5 Sitcoms That Should Have Packed It in After the First Season
Comedy nerds love to binge season after season of sitcoms like Friends or The Office, but they’d also admit that there are a few TV comedies out there that should have quit while they were ahead. Here are five sitcoms that absolutely killed it during their first seasons — then fell off a cliff faster than Wile E. Coyote…
Has a comedy ever arrived more fully formed than the story of Michael Bluth and his dysfunctional family? Every note in Season One was pitch-perfect, every character sharply defined and funny as hell. The first two dang minutes set up everything with some of the most efficient storytelling you’ll ever see. The slide began in Season Two (is it a coincidence that Henry Winkler’s Barry Zuckercorn jumped a shark that year?) before becoming something unrecognizable by Season Four.
Season One of Community was so well done that even Chevy Chase was funny. It’s tempting to say the show went off the rails once Dan Harmon was sent into comedy exile, but even before that gas leak season, the show’s deep dives into meta-sitcom deconstruction got a little too clever for their own good.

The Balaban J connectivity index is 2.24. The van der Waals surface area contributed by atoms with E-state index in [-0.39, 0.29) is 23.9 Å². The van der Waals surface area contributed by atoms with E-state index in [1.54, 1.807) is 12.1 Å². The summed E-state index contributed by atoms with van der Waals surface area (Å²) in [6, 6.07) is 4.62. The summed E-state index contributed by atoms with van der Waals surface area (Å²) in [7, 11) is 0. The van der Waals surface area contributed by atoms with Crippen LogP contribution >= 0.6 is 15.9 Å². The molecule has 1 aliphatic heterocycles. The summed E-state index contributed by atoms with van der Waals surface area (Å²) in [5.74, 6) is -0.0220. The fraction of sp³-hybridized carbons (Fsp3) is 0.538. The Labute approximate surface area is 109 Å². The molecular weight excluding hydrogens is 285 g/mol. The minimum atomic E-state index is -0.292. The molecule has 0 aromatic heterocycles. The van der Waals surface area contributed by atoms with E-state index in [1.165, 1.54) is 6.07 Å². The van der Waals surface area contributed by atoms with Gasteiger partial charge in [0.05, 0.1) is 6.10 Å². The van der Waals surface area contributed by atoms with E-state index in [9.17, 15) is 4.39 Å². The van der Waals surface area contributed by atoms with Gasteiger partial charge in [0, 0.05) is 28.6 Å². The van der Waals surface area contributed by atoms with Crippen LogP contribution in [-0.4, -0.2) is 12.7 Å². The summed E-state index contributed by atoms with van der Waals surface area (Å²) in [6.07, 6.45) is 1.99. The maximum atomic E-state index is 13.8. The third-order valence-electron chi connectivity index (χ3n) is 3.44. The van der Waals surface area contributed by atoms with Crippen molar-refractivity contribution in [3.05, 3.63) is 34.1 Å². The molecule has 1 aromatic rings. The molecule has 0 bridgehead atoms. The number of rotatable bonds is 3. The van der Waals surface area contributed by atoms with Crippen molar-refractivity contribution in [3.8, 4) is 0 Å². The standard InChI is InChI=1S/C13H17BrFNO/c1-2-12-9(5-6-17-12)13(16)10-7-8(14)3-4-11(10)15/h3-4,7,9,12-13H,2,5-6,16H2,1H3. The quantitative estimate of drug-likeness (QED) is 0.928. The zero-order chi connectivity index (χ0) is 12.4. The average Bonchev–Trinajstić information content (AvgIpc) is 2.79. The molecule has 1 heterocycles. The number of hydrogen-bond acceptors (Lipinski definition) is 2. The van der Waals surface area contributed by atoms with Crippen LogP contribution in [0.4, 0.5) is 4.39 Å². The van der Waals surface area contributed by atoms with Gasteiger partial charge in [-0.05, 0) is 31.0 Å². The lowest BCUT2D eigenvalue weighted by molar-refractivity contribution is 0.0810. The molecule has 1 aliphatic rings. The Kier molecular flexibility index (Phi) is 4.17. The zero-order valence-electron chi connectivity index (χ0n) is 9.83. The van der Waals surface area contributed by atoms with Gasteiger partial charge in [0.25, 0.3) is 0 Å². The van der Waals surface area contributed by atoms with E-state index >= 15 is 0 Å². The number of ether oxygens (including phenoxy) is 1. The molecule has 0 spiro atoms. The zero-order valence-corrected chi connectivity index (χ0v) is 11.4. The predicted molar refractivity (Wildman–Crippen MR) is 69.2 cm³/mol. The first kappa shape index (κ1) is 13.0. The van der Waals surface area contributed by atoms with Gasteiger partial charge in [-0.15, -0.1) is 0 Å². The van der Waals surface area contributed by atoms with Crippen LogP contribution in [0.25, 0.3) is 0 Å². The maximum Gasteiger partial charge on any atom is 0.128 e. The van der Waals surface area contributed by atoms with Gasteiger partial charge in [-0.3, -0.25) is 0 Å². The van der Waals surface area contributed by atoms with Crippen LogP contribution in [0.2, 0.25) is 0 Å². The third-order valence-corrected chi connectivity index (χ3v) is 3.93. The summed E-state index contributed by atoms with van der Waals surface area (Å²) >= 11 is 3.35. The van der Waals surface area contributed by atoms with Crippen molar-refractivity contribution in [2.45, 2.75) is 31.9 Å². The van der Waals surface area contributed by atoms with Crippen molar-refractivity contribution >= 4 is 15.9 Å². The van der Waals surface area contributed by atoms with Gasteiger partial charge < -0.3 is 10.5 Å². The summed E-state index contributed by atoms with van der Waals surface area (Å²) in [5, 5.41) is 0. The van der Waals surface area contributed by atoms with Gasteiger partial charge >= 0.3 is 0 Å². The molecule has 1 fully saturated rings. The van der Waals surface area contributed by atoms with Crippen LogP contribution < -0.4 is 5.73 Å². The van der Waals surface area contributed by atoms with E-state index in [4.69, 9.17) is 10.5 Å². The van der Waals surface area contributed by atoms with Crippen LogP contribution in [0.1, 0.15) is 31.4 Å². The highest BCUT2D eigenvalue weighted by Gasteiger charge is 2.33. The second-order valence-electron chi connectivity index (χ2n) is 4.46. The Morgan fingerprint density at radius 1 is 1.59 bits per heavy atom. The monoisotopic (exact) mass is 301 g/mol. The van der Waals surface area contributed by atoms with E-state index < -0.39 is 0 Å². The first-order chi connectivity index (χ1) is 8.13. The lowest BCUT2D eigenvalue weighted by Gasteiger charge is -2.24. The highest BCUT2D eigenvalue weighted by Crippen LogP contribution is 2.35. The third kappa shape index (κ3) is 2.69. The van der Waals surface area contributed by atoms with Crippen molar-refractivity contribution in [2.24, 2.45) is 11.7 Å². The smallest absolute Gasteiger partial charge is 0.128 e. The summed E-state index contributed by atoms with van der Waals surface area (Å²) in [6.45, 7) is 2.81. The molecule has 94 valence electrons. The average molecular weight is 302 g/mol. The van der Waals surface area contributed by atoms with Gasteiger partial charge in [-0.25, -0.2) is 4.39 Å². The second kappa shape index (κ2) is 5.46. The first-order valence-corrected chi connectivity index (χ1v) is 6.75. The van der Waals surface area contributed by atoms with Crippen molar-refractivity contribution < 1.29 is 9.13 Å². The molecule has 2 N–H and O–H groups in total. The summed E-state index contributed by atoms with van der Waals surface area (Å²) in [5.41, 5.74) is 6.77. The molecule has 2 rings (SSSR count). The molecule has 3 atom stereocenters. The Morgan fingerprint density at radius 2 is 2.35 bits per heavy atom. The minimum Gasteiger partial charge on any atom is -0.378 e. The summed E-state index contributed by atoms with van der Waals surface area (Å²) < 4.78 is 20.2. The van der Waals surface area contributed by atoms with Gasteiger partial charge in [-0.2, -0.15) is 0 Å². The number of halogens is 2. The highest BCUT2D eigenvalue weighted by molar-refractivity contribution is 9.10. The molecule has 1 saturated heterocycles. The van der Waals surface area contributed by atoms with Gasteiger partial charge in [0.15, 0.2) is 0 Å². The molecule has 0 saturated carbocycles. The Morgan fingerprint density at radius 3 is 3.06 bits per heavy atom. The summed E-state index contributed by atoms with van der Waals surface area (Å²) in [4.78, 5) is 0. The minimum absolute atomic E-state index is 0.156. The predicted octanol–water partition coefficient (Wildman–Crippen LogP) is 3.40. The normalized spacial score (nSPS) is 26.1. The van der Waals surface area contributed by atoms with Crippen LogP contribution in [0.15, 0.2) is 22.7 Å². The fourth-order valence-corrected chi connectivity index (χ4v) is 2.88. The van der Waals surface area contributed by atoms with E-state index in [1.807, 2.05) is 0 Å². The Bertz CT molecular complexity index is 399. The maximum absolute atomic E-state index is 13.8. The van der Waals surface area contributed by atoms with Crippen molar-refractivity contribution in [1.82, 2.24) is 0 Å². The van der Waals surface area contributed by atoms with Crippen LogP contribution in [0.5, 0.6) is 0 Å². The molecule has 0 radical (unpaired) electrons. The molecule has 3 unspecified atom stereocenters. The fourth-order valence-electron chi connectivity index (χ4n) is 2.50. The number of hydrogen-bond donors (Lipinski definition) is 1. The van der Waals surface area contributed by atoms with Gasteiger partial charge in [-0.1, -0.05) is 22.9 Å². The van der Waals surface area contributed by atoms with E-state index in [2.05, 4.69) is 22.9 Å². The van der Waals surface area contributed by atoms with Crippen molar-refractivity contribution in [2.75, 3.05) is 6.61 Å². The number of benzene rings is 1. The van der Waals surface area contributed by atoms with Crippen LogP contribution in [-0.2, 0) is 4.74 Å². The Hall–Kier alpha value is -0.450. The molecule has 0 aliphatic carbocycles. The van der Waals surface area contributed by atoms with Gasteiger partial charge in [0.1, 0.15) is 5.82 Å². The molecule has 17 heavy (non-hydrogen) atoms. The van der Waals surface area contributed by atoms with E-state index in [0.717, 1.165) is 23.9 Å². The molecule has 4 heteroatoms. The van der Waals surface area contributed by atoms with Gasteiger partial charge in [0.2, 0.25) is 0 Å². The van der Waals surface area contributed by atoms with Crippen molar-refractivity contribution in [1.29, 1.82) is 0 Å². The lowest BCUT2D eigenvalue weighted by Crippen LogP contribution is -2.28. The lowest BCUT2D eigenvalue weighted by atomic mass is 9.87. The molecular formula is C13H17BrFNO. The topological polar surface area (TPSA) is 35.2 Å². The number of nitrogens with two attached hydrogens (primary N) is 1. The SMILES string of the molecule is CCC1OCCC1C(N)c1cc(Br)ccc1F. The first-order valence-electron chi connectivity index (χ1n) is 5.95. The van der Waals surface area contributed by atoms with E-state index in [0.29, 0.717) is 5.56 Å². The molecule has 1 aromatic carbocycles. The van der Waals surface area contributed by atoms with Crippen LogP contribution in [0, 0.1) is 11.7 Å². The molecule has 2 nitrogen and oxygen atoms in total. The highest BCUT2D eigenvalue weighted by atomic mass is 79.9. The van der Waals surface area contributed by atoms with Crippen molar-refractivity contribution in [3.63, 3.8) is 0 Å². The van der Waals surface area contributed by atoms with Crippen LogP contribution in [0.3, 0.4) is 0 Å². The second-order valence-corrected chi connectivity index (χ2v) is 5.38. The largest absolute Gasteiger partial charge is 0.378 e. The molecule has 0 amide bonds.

How I Met Your Mother
This one was going to struggle over time almost by design. The first season set up an intriguing question: How did I meet your mother? But subsequent seasons needed to find ways to not answer the question — the better the show performed in the ratings, the more convoluted plot machinations it needed to justify its unwillingness to deliver on its premise. A case of success breeding a mess.
Season One of Ted Lasso was a revelation, a fresh breeze of wholesome positivity in an It’s Always Sunny in Philadelphia sitcom world. Since then, viewer reaction could be summed up as “Um, does every episode have to secretly be about Jason Sudeikis’ divorce?”
The problem with a show about going through puberty is that it’s a relatively short process. How many times can our heroes’ voices change? How many body parts are there to learn? How many episodes can be devoted to hair growing down there? Like How I Met Your Mother, Big Mouth is a victim of its own premise — the longer it goes on, the less it can deliver on its original appeal. One other note: Just because a joke is “raunchy” doesn’t necessarily make it hilarious.